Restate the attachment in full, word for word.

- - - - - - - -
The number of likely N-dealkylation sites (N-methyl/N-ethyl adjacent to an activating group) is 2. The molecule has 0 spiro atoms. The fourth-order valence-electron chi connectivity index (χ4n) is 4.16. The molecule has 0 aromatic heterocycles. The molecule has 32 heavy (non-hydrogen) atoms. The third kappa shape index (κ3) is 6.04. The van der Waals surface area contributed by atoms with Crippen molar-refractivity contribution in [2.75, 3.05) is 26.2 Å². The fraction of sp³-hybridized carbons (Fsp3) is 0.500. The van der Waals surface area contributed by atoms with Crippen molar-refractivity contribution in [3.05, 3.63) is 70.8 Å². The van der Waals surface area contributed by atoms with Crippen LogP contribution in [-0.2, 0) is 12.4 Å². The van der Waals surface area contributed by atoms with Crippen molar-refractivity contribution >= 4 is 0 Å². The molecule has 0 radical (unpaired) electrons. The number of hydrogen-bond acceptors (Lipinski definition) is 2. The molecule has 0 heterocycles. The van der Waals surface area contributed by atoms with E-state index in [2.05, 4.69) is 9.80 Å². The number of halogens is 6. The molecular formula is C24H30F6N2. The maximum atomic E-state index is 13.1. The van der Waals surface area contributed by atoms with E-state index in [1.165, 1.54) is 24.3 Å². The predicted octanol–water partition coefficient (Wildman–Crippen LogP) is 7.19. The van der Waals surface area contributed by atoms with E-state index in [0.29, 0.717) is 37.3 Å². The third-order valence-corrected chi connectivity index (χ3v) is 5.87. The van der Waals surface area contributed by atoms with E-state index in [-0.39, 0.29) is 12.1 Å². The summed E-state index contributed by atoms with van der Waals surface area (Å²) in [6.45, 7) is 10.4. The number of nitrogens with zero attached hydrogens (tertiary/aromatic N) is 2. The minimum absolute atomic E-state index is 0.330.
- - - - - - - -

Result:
The number of likely N-dealkylation sites (N-methyl/N-ethyl adjacent to an activating group) is 2. The molecule has 0 spiro atoms. The fourth-order valence-electron chi connectivity index (χ4n) is 4.16. The molecule has 0 aromatic heterocycles. The molecule has 32 heavy (non-hydrogen) atoms. The third kappa shape index (κ3) is 6.04. The van der Waals surface area contributed by atoms with Crippen molar-refractivity contribution in [2.75, 3.05) is 26.2 Å². The fraction of sp³-hybridized carbons (Fsp3) is 0.500. The van der Waals surface area contributed by atoms with Crippen molar-refractivity contribution in [3.05, 3.63) is 70.8 Å². The van der Waals surface area contributed by atoms with Crippen LogP contribution in [-0.2, 0) is 12.4 Å². The van der Waals surface area contributed by atoms with Crippen molar-refractivity contribution >= 4 is 0 Å². The molecule has 0 radical (unpaired) electrons. The number of hydrogen-bond acceptors (Lipinski definition) is 2. The molecule has 0 heterocycles. The van der Waals surface area contributed by atoms with E-state index in [2.05, 4.69) is 9.80 Å². The number of halogens is 6. The molecular formula is C24H30F6N2. The maximum atomic E-state index is 13.1. The van der Waals surface area contributed by atoms with E-state index in [1.165, 1.54) is 24.3 Å². The predicted octanol–water partition coefficient (Wildman–Crippen LogP) is 7.19. The van der Waals surface area contributed by atoms with E-state index in [0.29, 0.717) is 37.3 Å². The third-order valence-corrected chi connectivity index (χ3v) is 5.87. The van der Waals surface area contributed by atoms with E-state index in [-0.39, 0.29) is 12.1 Å². The summed E-state index contributed by atoms with van der Waals surface area (Å²) in [6.45, 7) is 10.4. The number of nitrogens with zero attached hydrogens (tertiary/aromatic N) is 2. The minimum absolute atomic E-state index is 0.330.